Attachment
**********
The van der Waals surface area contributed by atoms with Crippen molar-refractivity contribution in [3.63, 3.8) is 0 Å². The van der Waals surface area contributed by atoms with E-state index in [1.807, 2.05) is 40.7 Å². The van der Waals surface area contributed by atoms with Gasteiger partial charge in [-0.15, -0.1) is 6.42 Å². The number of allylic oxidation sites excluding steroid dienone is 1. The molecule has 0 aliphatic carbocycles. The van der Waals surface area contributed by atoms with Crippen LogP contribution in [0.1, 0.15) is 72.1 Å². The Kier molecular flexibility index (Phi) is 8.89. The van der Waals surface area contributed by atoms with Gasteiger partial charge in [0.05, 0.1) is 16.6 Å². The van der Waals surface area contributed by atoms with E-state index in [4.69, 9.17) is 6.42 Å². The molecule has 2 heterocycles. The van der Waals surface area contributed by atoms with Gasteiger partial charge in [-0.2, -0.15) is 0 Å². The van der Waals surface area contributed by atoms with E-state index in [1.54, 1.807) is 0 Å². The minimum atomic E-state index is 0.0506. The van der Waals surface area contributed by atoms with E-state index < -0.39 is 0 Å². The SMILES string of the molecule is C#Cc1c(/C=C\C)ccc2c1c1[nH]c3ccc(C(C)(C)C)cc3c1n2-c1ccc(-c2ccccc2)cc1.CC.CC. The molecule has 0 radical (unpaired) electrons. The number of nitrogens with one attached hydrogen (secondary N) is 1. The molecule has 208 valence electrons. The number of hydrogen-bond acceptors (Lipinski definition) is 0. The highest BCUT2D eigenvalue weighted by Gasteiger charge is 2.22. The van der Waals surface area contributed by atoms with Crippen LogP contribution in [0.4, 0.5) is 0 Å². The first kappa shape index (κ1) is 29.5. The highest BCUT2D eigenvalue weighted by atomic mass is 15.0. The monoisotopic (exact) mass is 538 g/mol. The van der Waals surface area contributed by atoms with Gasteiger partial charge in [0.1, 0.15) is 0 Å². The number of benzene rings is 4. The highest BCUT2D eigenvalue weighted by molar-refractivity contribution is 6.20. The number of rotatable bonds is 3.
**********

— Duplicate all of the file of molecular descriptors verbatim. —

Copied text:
The van der Waals surface area contributed by atoms with Crippen molar-refractivity contribution in [3.63, 3.8) is 0 Å². The van der Waals surface area contributed by atoms with E-state index in [1.807, 2.05) is 40.7 Å². The van der Waals surface area contributed by atoms with Gasteiger partial charge in [-0.15, -0.1) is 6.42 Å². The number of allylic oxidation sites excluding steroid dienone is 1. The molecule has 0 aliphatic carbocycles. The van der Waals surface area contributed by atoms with Crippen LogP contribution in [0.1, 0.15) is 72.1 Å². The Kier molecular flexibility index (Phi) is 8.89. The van der Waals surface area contributed by atoms with Gasteiger partial charge in [0.05, 0.1) is 16.6 Å². The van der Waals surface area contributed by atoms with E-state index in [4.69, 9.17) is 6.42 Å². The molecule has 2 heterocycles. The van der Waals surface area contributed by atoms with Gasteiger partial charge in [-0.2, -0.15) is 0 Å². The van der Waals surface area contributed by atoms with E-state index in [1.54, 1.807) is 0 Å². The minimum atomic E-state index is 0.0506. The van der Waals surface area contributed by atoms with E-state index < -0.39 is 0 Å². The SMILES string of the molecule is C#Cc1c(/C=C\C)ccc2c1c1[nH]c3ccc(C(C)(C)C)cc3c1n2-c1ccc(-c2ccccc2)cc1.CC.CC. The molecule has 0 radical (unpaired) electrons. The number of nitrogens with one attached hydrogen (secondary N) is 1. The molecule has 208 valence electrons. The number of hydrogen-bond acceptors (Lipinski definition) is 0. The highest BCUT2D eigenvalue weighted by Gasteiger charge is 2.22. The van der Waals surface area contributed by atoms with Crippen LogP contribution in [0.4, 0.5) is 0 Å². The first kappa shape index (κ1) is 29.5. The highest BCUT2D eigenvalue weighted by atomic mass is 15.0. The monoisotopic (exact) mass is 538 g/mol. The van der Waals surface area contributed by atoms with Gasteiger partial charge in [0.1, 0.15) is 0 Å². The number of benzene rings is 4. The highest BCUT2D eigenvalue weighted by molar-refractivity contribution is 6.20. The number of rotatable bonds is 3.